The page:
LeBron James Launches Website For More Than A Vote To Help End Black Voter Suppression

Melissa Rohlin

LeBron James' mother Gloria has a saying that's deeply resonated with her son. 

“Don’t talk about it, be about it.” 

After the video of white police officer Derek Chauvin kneeling on George Floyd's neck for nearly nine minutes went viral, James wanted to do more than just speak about racism and police brutality. 

He wanted to change things. 

So in addition to denouncing racial injustice on his massive platform of a combined 112 million followers on Twitter and Instagram, James helped found a nonprofit group named More Than A Vote to fight black voter suppression and excite minority voters across the nation.

James' organization launched its website Tuesday, an election day in New York, Virginia and Kentucky

"We live!!! http://morethanavote.org Thank you to every incredible athlete and artist working to help us pull this together," James tweeted Tuesday. "Change doesn’t happen sitting on the sideline. Use our site to register and join our fight against voter suppression. #MoreThanAVote #BlackLivesMatter"

The website gives users an option to check if they're registered to vote and a place to sign up to stay informed. If a user only partially fills out a voter registration, they get an automated email encouraging them to finish the process, pointing out it "takes less time than it takes to…Make popcorn/Take a Buzzfeed quiz/Listen to a Beyoncé song."

James, who has been outspoken against racism over the last decade, said he wanted to take concrete action while the nation was finally paying attention to racial inequality amid widespread protests and unrest following Floyd's murder.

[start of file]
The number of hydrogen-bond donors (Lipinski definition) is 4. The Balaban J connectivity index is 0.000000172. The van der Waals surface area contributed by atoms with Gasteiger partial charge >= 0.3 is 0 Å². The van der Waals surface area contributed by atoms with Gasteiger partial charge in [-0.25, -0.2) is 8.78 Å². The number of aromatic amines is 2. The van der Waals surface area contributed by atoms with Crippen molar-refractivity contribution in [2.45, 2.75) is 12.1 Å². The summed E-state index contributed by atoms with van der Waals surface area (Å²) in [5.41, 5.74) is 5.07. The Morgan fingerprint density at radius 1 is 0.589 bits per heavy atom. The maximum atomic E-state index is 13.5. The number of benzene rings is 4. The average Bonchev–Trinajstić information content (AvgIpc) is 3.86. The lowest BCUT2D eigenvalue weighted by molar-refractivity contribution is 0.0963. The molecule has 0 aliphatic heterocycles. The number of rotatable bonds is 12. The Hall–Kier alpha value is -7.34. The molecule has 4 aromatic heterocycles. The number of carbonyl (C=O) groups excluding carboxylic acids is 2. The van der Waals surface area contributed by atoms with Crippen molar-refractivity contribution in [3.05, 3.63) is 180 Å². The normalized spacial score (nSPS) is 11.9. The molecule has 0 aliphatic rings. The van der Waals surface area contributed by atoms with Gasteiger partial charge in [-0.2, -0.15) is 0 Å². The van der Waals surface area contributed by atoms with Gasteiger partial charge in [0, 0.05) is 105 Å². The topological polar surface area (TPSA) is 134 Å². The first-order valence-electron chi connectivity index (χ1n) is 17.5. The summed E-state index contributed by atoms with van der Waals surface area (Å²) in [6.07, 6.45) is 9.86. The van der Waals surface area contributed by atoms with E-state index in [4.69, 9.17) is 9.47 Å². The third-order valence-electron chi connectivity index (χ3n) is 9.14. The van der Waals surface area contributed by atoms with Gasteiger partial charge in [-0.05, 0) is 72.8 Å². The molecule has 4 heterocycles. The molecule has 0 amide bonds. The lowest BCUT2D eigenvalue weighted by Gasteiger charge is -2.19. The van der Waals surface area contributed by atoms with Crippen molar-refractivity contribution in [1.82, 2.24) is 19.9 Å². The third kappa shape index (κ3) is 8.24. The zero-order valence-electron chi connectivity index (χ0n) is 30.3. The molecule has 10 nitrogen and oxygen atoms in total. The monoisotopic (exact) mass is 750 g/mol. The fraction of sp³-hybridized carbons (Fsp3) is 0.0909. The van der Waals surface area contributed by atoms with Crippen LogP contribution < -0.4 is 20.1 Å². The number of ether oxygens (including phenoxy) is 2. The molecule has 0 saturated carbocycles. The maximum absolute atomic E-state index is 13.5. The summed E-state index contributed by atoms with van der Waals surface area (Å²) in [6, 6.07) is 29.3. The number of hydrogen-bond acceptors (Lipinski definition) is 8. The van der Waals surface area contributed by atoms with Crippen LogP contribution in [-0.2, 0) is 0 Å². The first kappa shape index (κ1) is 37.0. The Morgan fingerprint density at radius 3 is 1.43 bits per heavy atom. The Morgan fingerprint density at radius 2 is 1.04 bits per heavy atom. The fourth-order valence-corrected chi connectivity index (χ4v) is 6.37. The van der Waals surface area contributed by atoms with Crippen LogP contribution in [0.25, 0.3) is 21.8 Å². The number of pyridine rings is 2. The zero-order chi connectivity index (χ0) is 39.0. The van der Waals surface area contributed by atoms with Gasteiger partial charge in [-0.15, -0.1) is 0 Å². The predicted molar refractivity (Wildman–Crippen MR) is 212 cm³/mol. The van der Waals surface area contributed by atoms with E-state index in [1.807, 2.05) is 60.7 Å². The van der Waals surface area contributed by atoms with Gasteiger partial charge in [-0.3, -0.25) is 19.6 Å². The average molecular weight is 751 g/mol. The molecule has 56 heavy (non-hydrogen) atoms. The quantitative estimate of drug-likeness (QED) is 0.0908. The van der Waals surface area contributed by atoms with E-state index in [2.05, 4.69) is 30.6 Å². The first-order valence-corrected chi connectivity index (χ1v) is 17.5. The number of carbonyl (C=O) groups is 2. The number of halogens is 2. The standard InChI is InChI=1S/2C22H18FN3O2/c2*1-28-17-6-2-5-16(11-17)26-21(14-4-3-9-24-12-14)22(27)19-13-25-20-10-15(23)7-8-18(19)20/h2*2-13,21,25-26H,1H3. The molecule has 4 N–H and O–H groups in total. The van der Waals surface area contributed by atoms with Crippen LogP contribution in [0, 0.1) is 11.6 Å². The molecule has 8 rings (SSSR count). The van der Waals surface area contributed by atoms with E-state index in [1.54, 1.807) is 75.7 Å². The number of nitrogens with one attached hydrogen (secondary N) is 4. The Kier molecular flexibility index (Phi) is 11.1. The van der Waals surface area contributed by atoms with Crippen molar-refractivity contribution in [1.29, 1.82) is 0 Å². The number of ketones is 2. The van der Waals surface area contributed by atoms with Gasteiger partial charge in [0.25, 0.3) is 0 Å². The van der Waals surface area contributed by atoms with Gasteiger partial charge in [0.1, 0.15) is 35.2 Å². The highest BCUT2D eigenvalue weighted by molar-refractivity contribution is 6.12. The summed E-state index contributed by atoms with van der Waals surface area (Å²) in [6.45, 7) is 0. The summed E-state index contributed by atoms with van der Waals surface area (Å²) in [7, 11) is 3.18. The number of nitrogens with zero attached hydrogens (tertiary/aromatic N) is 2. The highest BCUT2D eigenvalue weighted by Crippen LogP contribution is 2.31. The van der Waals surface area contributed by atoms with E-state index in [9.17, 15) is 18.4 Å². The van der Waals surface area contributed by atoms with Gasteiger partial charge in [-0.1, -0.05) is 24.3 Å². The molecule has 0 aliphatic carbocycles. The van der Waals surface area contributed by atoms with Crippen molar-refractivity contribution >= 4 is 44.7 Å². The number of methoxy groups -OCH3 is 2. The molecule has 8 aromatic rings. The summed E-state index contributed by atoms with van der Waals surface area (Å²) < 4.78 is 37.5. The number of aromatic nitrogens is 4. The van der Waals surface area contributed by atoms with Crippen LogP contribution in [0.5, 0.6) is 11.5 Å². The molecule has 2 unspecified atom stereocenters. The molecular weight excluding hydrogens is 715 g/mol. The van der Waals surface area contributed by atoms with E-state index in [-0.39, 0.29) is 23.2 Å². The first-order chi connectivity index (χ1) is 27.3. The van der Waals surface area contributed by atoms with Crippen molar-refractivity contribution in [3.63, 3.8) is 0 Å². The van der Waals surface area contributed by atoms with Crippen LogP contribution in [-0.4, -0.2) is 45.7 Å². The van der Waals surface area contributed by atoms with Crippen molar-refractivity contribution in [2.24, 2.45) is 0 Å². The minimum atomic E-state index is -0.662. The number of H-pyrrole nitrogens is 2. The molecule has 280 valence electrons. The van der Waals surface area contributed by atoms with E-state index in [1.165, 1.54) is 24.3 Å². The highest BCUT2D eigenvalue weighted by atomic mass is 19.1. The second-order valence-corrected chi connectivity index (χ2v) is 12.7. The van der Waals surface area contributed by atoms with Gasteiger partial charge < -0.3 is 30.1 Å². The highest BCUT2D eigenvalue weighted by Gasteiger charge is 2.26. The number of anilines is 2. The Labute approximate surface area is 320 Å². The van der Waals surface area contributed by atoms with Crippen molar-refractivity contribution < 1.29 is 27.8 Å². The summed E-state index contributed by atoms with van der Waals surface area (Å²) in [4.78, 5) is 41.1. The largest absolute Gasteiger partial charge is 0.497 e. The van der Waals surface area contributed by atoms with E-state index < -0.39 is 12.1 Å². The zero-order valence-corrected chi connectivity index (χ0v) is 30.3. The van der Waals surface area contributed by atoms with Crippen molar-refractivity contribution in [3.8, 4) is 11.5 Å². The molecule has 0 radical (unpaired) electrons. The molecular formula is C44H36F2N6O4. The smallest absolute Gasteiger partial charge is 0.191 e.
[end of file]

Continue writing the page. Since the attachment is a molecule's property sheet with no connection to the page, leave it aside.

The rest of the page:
"To my brothers and sisters in sports and arts," James tweeted Wednesday. "We have incredible influence in our community. We need to use this moment to demand change. I gotta be honest…I struggle with what to demand because so damn much needs to change. But I’m starting with our right to vote."

James also tweeted a video Wednesday that included images of athletes participating in peaceful protests, such as Collin Kaepernick kneeling, James wearing a shirt that says "I can't breathe" after a grand jury decided to not indict New York police officer Daniel Pantaleo following the death of Eric Garner in 2014, and Bubba Wallace wearing a shirt that says "I can't breathe" in honor of Floyd, weeks before a noose was found in his garage stall on Sunday. 

The video includes the song "What's Going On" by Marvin Gaye and the following words: "Now our right to vote is under attack. Again. It's in our hands to protect it. Because it's more than checking a box. It's keeping our people out of one." 

James was vocal after there were long lines and voting delays in minority counties across Georgia during the primary elections on June 9, tweeting, "Everyone talking about 'how do we fix this?' They say 'go out and vote?' What about asking if how we vote is also structurally racist?"

And James weighed in again after Kentucky reduced its polling places for Tuesday’s primary elections from 3700 to 200, including only providing one polling place for 616,000 registered voters in Jefferson County, where half the state’s black voters reside.

“This is SYSTEMIC RACISM and OPPRESSION,” James tweeted. “So angry man.”

James wants athletes and entertainers to use their power to help change things and hopes his organization can augment that movement. 

"The easiest way to keep us from changing anything is to keep us from voting," James tweeted Wednesday. "As athletes, we stand on the shoulders of giants. We must continue their fight on behalf our community."

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